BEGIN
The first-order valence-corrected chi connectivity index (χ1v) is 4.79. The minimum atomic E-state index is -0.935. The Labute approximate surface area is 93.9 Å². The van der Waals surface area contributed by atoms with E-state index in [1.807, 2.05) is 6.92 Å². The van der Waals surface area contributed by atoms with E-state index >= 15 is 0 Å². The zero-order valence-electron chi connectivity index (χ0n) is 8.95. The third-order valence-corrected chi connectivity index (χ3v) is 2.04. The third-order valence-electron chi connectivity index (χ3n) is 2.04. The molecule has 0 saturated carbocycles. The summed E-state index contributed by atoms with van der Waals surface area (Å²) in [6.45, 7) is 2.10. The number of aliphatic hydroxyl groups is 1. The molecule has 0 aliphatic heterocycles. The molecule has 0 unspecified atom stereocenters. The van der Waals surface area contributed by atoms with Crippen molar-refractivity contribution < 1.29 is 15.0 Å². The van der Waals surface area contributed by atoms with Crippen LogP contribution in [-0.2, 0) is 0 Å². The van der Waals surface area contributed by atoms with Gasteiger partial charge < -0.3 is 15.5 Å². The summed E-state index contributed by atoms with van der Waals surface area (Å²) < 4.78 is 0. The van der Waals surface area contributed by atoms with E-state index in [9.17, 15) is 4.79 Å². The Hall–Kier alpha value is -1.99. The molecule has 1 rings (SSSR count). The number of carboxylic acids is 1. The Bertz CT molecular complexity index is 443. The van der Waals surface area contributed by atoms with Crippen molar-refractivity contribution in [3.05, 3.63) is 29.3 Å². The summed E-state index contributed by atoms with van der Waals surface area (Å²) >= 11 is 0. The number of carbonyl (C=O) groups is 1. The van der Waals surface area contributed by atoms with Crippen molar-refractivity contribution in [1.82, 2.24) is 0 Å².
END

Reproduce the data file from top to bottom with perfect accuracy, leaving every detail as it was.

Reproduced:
The first-order valence-corrected chi connectivity index (χ1v) is 4.79. The minimum atomic E-state index is -0.935. The Labute approximate surface area is 93.9 Å². The van der Waals surface area contributed by atoms with E-state index in [1.807, 2.05) is 6.92 Å². The van der Waals surface area contributed by atoms with E-state index >= 15 is 0 Å². The zero-order valence-electron chi connectivity index (χ0n) is 8.95. The third-order valence-corrected chi connectivity index (χ3v) is 2.04. The third-order valence-electron chi connectivity index (χ3n) is 2.04. The molecule has 0 saturated carbocycles. The summed E-state index contributed by atoms with van der Waals surface area (Å²) in [6.45, 7) is 2.10. The number of aliphatic hydroxyl groups is 1. The molecule has 0 aliphatic heterocycles. The molecule has 0 unspecified atom stereocenters. The van der Waals surface area contributed by atoms with Crippen molar-refractivity contribution < 1.29 is 15.0 Å². The van der Waals surface area contributed by atoms with Crippen LogP contribution in [-0.2, 0) is 0 Å². The van der Waals surface area contributed by atoms with Gasteiger partial charge < -0.3 is 15.5 Å². The summed E-state index contributed by atoms with van der Waals surface area (Å²) < 4.78 is 0. The van der Waals surface area contributed by atoms with E-state index in [9.17, 15) is 4.79 Å². The Hall–Kier alpha value is -1.99. The molecule has 1 rings (SSSR count). The number of carboxylic acids is 1. The Bertz CT molecular complexity index is 443. The van der Waals surface area contributed by atoms with Crippen molar-refractivity contribution in [3.05, 3.63) is 29.3 Å². The summed E-state index contributed by atoms with van der Waals surface area (Å²) >= 11 is 0. The number of carbonyl (C=O) groups is 1. The van der Waals surface area contributed by atoms with Crippen molar-refractivity contribution in [1.82, 2.24) is 0 Å².